Katherine Shrout
Feb 25, 2010 Katherine Shrout rated it it was ok
I am not a misanthrope. This was not the right book for me. I do think Florence King is funny though.
Ariel Cruz
Jan 16, 2008 Ariel Cruz rated it it was amazing
Recommends it for: people who hate babies and people who want to know why some people hate babies.
Shelves: journalism, satire

Razor sharp prose and a genuinely interesting subject. Reading about misanthropes is fun in and of itself, but reading about them from one of our best ones is a treat.
Dave Mills
May 26, 2015 Dave Mills rated it it was amazing
This is Miss King's finest work and that's saying something.
Jul 03, 2008 Lisa rated it liked it
Misanthropy is underrated. But who cares what they think anyway? King is brilliant.
Joseph Sunde
Feb 24, 2012 Joseph Sunde rated it it was amazing
One of the sharpest, wittiest pieces of nonfiction I've ever read. Hilarious.
Hannah Messler
Oct 15, 2014 Hannah Messler rated it liked it
Regina said this lady is funny but her politics are awful and I can confirm that this is the case.
Feb 18, 2013 Dave rated it really liked it
Shelves: rocked-my-world
One word review: brilliant.
Apr 16, 2008 Adam rated it it was amazing
Recommends it for: Those of Great Contempt
Shelves: great-stuff
Chicken Soup for the Misanthropic Soul.
Aug 19, 2016 Siren rated it liked it
The book was laugh out loud funny at times, and dreadfully boring at others. It's an interesting topic, but not the best book. King is way too haughty; I just want to tell her to get over herself.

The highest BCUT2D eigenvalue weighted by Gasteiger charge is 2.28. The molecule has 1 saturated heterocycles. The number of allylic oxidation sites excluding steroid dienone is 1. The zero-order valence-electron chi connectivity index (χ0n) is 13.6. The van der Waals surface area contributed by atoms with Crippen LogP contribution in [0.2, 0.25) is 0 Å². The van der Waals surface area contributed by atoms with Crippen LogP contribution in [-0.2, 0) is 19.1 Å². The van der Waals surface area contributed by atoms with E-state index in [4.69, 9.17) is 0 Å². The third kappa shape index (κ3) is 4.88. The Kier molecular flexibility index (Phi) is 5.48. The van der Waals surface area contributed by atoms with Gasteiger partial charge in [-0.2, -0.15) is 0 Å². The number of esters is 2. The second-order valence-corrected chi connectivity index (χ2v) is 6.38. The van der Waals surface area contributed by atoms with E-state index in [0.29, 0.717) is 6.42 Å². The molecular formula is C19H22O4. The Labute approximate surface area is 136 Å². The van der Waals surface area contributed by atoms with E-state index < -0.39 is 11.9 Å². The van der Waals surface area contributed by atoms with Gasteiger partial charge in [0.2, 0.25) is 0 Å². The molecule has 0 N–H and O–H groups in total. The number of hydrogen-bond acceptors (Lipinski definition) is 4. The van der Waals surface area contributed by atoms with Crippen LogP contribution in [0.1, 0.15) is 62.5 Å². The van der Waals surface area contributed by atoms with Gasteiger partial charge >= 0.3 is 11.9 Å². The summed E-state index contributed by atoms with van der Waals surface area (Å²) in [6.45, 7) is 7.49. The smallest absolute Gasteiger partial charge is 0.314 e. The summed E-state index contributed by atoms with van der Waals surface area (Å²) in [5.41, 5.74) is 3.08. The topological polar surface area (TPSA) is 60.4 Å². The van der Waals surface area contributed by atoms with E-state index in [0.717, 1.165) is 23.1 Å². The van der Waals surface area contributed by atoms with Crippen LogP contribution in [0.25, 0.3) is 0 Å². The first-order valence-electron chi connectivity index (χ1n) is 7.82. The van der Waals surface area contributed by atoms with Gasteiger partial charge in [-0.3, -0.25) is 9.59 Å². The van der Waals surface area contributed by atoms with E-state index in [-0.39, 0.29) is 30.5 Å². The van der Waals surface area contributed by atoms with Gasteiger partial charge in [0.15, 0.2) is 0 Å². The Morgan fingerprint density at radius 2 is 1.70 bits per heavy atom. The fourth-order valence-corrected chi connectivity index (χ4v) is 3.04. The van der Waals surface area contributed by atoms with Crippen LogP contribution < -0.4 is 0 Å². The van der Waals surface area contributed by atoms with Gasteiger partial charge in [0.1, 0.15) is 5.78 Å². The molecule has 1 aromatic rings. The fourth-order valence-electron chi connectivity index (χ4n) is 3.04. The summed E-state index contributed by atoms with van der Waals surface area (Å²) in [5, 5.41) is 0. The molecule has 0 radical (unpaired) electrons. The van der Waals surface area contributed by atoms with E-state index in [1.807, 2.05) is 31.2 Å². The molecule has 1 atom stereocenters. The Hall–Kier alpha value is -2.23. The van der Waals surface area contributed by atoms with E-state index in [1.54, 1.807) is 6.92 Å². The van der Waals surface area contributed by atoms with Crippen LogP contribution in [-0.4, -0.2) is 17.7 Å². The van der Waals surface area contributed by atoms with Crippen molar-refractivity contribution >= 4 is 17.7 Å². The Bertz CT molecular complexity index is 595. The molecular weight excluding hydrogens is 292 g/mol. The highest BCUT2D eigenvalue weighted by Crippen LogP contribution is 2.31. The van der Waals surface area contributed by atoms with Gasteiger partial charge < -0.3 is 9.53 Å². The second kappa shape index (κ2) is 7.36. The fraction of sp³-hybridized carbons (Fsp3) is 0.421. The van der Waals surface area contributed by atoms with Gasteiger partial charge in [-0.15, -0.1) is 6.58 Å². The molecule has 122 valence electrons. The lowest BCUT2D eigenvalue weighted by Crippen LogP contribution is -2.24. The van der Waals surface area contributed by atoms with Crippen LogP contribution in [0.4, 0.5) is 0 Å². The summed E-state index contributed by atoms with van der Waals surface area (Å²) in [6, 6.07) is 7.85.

Hardly rated it really liked it
Jan 09, 2012
Deborah rated it really liked it
Apr 01, 2009
Avis Black
Avis Black rated it really liked it
Jan 19, 2012
Pyp900 rated it it was amazing
May 04, 2015
Marc Uterus
Marc Uterus rated it really liked it
Aug 07, 2013
Two Readers in Love
Two Readers in Love rated it it was amazing
Feb 02, 2016
N Klepacki
N Klepacki rated it it was amazing
Dec 26, 2015
Jennifer rated it really liked it
Aug 20, 2007
Suzanne Costner
Suzanne Costner rated it really liked it
May 28, 2007
Jeffrey Jennings
Jeffrey Jennings rated it it was amazing
Jan 14, 2015
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Born in Washington, D.C. in 1936 to a bookish British father and a tomboy American mother, Florence King spent her childhood living with her parents, her maternal grandmother, and her grandmother's maid.

King showed talent in French, but unable to pursue it as a major at American University, she switched to a dual major of history and English. She attended the University of Mississippi for graduat